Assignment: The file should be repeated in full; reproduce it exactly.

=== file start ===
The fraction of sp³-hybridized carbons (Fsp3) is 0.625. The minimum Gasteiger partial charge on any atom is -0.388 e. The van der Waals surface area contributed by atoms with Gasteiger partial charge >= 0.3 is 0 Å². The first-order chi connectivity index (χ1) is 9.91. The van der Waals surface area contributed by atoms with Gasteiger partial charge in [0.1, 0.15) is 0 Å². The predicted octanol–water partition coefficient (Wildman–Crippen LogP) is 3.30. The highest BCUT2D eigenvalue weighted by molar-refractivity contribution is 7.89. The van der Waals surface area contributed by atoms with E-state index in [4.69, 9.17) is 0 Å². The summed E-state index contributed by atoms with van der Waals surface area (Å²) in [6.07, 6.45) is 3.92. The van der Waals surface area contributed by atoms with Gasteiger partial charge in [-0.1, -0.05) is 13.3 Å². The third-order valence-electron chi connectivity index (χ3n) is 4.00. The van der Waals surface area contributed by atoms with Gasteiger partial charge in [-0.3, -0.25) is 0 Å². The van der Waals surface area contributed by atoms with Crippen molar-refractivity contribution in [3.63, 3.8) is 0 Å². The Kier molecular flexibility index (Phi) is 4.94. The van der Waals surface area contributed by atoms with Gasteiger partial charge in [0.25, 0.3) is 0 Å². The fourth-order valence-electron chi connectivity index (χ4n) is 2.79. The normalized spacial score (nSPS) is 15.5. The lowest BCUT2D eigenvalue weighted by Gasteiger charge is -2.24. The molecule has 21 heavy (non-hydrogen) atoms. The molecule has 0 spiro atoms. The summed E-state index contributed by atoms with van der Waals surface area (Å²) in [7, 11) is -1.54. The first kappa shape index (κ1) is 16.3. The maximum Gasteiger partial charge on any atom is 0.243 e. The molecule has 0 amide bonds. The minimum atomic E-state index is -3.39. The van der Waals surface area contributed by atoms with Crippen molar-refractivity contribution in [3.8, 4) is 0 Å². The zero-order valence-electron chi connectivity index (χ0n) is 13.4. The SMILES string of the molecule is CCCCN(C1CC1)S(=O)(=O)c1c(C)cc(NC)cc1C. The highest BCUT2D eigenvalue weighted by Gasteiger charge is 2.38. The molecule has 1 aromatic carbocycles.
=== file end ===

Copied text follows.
The fraction of sp³-hybridized carbons (Fsp3) is 0.625. The minimum Gasteiger partial charge on any atom is -0.388 e. The van der Waals surface area contributed by atoms with Gasteiger partial charge >= 0.3 is 0 Å². The first-order chi connectivity index (χ1) is 9.91. The van der Waals surface area contributed by atoms with Gasteiger partial charge in [0.1, 0.15) is 0 Å². The predicted octanol–water partition coefficient (Wildman–Crippen LogP) is 3.30. The highest BCUT2D eigenvalue weighted by molar-refractivity contribution is 7.89. The van der Waals surface area contributed by atoms with E-state index in [4.69, 9.17) is 0 Å². The summed E-state index contributed by atoms with van der Waals surface area (Å²) in [6.07, 6.45) is 3.92. The van der Waals surface area contributed by atoms with Gasteiger partial charge in [-0.1, -0.05) is 13.3 Å². The third-order valence-electron chi connectivity index (χ3n) is 4.00. The van der Waals surface area contributed by atoms with Gasteiger partial charge in [-0.3, -0.25) is 0 Å². The van der Waals surface area contributed by atoms with Crippen molar-refractivity contribution in [3.63, 3.8) is 0 Å². The Kier molecular flexibility index (Phi) is 4.94. The van der Waals surface area contributed by atoms with Gasteiger partial charge in [0.25, 0.3) is 0 Å². The fourth-order valence-electron chi connectivity index (χ4n) is 2.79. The normalized spacial score (nSPS) is 15.5. The lowest BCUT2D eigenvalue weighted by Gasteiger charge is -2.24. The molecule has 21 heavy (non-hydrogen) atoms. The molecule has 0 spiro atoms. The summed E-state index contributed by atoms with van der Waals surface area (Å²) in [7, 11) is -1.54. The first kappa shape index (κ1) is 16.3. The maximum Gasteiger partial charge on any atom is 0.243 e. The molecule has 0 amide bonds. The minimum atomic E-state index is -3.39. The van der Waals surface area contributed by atoms with Crippen molar-refractivity contribution in [3.8, 4) is 0 Å². The zero-order valence-electron chi connectivity index (χ0n) is 13.4. The SMILES string of the molecule is CCCCN(C1CC1)S(=O)(=O)c1c(C)cc(NC)cc1C. The highest BCUT2D eigenvalue weighted by Gasteiger charge is 2.38. The molecule has 1 aromatic carbocycles.